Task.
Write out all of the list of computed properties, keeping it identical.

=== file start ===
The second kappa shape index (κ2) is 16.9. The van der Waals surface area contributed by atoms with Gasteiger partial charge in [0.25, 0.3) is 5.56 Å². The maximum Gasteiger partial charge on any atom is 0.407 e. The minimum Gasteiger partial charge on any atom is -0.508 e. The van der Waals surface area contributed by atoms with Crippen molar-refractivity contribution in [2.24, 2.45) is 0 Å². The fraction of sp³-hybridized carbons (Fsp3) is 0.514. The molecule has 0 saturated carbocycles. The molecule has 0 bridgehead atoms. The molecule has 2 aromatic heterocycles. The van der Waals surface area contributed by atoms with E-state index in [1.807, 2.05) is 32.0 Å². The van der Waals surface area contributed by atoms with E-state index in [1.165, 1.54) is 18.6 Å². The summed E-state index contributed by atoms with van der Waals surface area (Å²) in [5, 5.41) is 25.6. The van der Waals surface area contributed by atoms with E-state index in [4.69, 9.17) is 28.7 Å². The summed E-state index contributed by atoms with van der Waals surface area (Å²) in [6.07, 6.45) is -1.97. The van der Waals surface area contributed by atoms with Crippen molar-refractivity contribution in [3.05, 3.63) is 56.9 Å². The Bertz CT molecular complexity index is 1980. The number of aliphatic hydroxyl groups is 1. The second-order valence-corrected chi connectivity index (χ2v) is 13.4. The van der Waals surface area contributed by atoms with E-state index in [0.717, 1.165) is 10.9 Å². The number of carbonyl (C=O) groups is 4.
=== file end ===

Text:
The second kappa shape index (κ2) is 16.9. The van der Waals surface area contributed by atoms with Gasteiger partial charge in [0.25, 0.3) is 5.56 Å². The maximum Gasteiger partial charge on any atom is 0.407 e. The minimum Gasteiger partial charge on any atom is -0.508 e. The van der Waals surface area contributed by atoms with Crippen molar-refractivity contribution in [2.24, 2.45) is 0 Å². The fraction of sp³-hybridized carbons (Fsp3) is 0.514. The molecule has 0 saturated carbocycles. The molecule has 0 bridgehead atoms. The molecule has 2 aromatic heterocycles. The van der Waals surface area contributed by atoms with E-state index in [1.807, 2.05) is 32.0 Å². The van der Waals surface area contributed by atoms with E-state index in [1.165, 1.54) is 18.6 Å². The summed E-state index contributed by atoms with van der Waals surface area (Å²) in [5, 5.41) is 25.6. The van der Waals surface area contributed by atoms with E-state index in [4.69, 9.17) is 28.7 Å². The summed E-state index contributed by atoms with van der Waals surface area (Å²) in [6.07, 6.45) is -1.97. The van der Waals surface area contributed by atoms with Crippen molar-refractivity contribution in [3.05, 3.63) is 56.9 Å². The Bertz CT molecular complexity index is 1980. The number of aliphatic hydroxyl groups is 1. The second-order valence-corrected chi connectivity index (χ2v) is 13.4. The van der Waals surface area contributed by atoms with E-state index in [0.717, 1.165) is 10.9 Å². The number of carbonyl (C=O) groups is 4.